The testimony at trial produced even greater conflict regarding petitioner's degree of intoxication. As indicated above, petitioner's testimony showed that he drank more than twenty beers from 3:00 p. m. until the time of the shooting. He stated to the police that he "had a few beers on [his] chest." He testified "I was drinking pretty well and don't remember what happened." Petitioner's brother testified petitioner sounded drunk when calling from the stationhouse after his arrest. A medical examiner testified that a blood alcohol level of 100 mg. of alcohol per 100 ml. of blood, a level less than forty percent as high as petitioner's stipulated 246 mg. per 100 ml., would be an intoxicated state.

The preceding testimony was allegedly in conflict with testimony from Hutchison and Mrs. Bagby. Hutchison testified that petitioner had been drinking and showed the effects thereof, but that petitioner was not "completely intoxicated." When asked for a further explanation, Hutchison said of petitioner: "Well, he was still moving." Mrs. Bagby testified that petitioner acted tired and had bloodshot eyes. She also said that petitioner did not act intoxicated, but explained this by saying that when her husband became intoxicated he would spill his drink, drop a cigarette, or pass out.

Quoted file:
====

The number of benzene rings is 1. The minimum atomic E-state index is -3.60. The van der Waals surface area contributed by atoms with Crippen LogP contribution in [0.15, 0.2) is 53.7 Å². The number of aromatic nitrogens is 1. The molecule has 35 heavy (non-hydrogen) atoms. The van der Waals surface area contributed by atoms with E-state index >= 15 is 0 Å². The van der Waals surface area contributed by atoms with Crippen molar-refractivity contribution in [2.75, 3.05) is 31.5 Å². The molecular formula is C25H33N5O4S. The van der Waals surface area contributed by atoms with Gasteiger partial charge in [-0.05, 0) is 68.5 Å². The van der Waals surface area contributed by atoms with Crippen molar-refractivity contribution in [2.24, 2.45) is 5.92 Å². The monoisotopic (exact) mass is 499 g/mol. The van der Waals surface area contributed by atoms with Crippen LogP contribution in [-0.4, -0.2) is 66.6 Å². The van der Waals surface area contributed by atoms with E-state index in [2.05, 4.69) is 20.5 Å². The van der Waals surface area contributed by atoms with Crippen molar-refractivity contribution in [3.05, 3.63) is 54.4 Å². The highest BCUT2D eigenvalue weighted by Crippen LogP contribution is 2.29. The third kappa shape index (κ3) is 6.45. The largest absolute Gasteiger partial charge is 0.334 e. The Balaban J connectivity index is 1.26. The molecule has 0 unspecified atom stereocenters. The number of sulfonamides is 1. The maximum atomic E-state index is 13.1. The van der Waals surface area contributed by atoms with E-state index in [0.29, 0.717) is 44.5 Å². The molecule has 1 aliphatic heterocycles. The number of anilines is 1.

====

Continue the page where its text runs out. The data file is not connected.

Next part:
Petitioner discovered two sources of evidence after trial which relate to his defense that he accidentally shot Smallwood while intoxicated. The first piece of evidence was a report of police officer Johnson which stated in part that petitioner appeared to be quite intoxicated while at the stationhouse. Petitioner now alleges the prosecution unconstitutionally failed to disclose that report to him at trial. When on the witness stand at trial, officer Johnson stated that he was testifying from the report, but neither defense counsel nor prosecutor questioned Johnson at trial about defendant's intoxication. Defense counsel did not ask to see the report until after trial, at which time its contents were revealed to him. Petitioner used the report in his post-conviction action. Johnson's observation of petitioner occurred near the times when the blood test was taken and when petitioner called his brother.